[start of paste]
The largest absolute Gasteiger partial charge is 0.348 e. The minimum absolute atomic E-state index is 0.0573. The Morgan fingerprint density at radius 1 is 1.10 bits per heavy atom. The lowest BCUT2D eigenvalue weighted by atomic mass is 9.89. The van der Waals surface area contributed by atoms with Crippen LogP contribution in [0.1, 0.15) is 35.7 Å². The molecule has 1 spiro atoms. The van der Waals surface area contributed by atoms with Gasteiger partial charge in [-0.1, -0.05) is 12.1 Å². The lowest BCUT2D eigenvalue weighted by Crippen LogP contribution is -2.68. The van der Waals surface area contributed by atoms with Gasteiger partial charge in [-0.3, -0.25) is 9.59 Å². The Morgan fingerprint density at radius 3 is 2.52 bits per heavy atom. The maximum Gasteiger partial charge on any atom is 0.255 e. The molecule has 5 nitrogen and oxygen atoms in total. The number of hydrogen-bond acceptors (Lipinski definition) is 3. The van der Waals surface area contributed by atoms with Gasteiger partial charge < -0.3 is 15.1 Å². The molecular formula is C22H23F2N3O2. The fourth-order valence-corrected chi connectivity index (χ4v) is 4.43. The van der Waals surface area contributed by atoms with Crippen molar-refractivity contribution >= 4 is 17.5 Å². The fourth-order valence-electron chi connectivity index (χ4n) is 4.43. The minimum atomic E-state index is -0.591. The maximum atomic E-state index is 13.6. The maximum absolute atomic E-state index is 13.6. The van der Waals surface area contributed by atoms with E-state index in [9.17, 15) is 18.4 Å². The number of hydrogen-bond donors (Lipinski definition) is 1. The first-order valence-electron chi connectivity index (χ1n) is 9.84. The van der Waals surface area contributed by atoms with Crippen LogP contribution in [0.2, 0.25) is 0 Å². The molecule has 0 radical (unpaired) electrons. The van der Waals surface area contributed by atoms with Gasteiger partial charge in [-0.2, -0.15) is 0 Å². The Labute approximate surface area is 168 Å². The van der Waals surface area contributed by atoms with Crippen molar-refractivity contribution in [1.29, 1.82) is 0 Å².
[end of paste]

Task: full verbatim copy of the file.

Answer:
The largest absolute Gasteiger partial charge is 0.348 e. The minimum absolute atomic E-state index is 0.0573. The Morgan fingerprint density at radius 1 is 1.10 bits per heavy atom. The lowest BCUT2D eigenvalue weighted by atomic mass is 9.89. The van der Waals surface area contributed by atoms with Crippen LogP contribution in [0.1, 0.15) is 35.7 Å². The molecule has 1 spiro atoms. The van der Waals surface area contributed by atoms with Gasteiger partial charge in [-0.1, -0.05) is 12.1 Å². The lowest BCUT2D eigenvalue weighted by Crippen LogP contribution is -2.68. The van der Waals surface area contributed by atoms with Gasteiger partial charge in [-0.3, -0.25) is 9.59 Å². The Morgan fingerprint density at radius 3 is 2.52 bits per heavy atom. The maximum Gasteiger partial charge on any atom is 0.255 e. The molecule has 5 nitrogen and oxygen atoms in total. The number of hydrogen-bond acceptors (Lipinski definition) is 3. The van der Waals surface area contributed by atoms with Gasteiger partial charge < -0.3 is 15.1 Å². The molecular formula is C22H23F2N3O2. The fourth-order valence-corrected chi connectivity index (χ4v) is 4.43. The van der Waals surface area contributed by atoms with Crippen molar-refractivity contribution >= 4 is 17.5 Å². The fourth-order valence-electron chi connectivity index (χ4n) is 4.43. The minimum atomic E-state index is -0.591. The maximum atomic E-state index is 13.6. The maximum absolute atomic E-state index is 13.6. The van der Waals surface area contributed by atoms with E-state index in [9.17, 15) is 18.4 Å². The number of hydrogen-bond donors (Lipinski definition) is 1. The first-order valence-electron chi connectivity index (χ1n) is 9.84. The van der Waals surface area contributed by atoms with Crippen LogP contribution in [0.2, 0.25) is 0 Å². The molecule has 0 radical (unpaired) electrons. The van der Waals surface area contributed by atoms with Gasteiger partial charge in [-0.2, -0.15) is 0 Å². The Labute approximate surface area is 168 Å². The van der Waals surface area contributed by atoms with Crippen molar-refractivity contribution in [1.29, 1.82) is 0 Å².